It’s summer! That means vacation, beaches, tennis and of course sun shine. Although we get Vitamin D from the sun, it is thought that you really don’t need more than minutes of sunshine a week in order to get the required amount. Unfortunately there really is no such thing as a safe tan. So protect yourself and your family members with the following tips on sun care. To get more skin care tips and facts, click on
Sun Care Tips and Facts – Protect Yourself and Your Skin
Childhood Sun Safety is Essential.
Studies have shown that between 50% and 80% of lifetime sun exposure occurs before age 18. Make sure your teenager (and your whole family) is using a broad spectrum sun screen (with both UVA and UVB protection) with a spf of at least 15 (30 or more is better, especially if they are fair skinned) and that they are using the correct amount. One of the main causes of sun screen failure is that people just don’t use enough, so slaver it on!
Caution: Skin Cancer is Rising in Canadians.
There will be 30% more Canadians with skin cancer than 10 years ago, according to the Canadian Dermatology Association. The W.H.O. says it’s the most common type of cancer amongst Canadians. Don’t be a part of the statistics. Cover up and protect yourself. Read more on You can also learn about “what are the best facial fillers“, click here
A Changing Birthmark?
Just as you check your moles for any changes, you should also check your birthmarks and your family’s birthmarks regularly. If you notice anything new, make an appointment to see your doctor.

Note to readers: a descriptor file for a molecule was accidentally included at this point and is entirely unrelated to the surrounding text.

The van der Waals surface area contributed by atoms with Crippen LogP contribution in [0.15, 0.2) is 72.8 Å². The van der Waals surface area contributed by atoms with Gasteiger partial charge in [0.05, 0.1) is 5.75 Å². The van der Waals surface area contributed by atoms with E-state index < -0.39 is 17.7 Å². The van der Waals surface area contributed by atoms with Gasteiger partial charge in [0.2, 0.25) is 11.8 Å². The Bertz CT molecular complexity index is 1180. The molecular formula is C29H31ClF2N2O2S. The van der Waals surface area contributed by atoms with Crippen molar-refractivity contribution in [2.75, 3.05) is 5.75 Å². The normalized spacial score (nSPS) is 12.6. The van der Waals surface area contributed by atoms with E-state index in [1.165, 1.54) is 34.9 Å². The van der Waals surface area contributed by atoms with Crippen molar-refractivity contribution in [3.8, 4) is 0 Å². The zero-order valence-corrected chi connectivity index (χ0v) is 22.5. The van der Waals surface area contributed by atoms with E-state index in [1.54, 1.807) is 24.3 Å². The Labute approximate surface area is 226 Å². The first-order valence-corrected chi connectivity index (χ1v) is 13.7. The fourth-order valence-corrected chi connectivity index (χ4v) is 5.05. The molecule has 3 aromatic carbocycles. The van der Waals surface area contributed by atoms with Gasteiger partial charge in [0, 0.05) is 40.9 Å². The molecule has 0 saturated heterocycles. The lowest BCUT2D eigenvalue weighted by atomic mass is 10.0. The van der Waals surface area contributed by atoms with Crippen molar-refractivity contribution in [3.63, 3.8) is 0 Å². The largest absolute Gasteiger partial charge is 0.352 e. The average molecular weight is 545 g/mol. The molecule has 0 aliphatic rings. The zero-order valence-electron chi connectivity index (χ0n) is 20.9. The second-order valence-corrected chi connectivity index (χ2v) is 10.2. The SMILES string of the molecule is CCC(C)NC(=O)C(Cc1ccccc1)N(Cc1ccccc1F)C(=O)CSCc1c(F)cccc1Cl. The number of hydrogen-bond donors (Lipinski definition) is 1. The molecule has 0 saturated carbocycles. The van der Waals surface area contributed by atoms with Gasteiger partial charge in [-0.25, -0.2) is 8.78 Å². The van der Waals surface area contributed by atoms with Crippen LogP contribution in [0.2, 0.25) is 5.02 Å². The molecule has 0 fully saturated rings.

Think you may have AK?
The most common cause of actinic keratosis (pre-cancerous lesions that commonly emerge in fair-skinned people in their 50s) is sun exposure. Those who have worked outdoors or spent a significant amount of time in outdoor recreational pursuits – such as sailing, golfing or skiing – are at the greatest risk. Use sunscreen!
Teach Your Children About Sun Protection.
Educate your children about sun protection. Protecting children from the sun – by using sunscreen and ensuring that they wear a hat and protective clothing when outdoors – is an important way to prevent later sun-related problems, including skin cancer. Developing good sun protection habits early will help them through-out their lives.
The Sun is Different in Different Countries.
Some places on the earth experience stronger ultraviolet radiation. If you’re traveling near the equator or at high altitudes, your risk of sunburn increases significantly. Be prepared by taking along sunscreen and sun-protective clothing.
Keep the Sunscreen Out of Your Eyes!
Sunscreen can irritate your eyes! To reduce the risk of inadvertently transferring sunscreen to your eyes, always remember to wash your hands well after applying sunscreen. Runners can try using lip sunscreen on their forehead as it is less likely to drip into their eyes.
Skin Cancer Fact:
By the age of 65, almost half of all North Americans have experienced some form of skin cancer. Don’t be a part of the statistics. Cover up and protect yourself.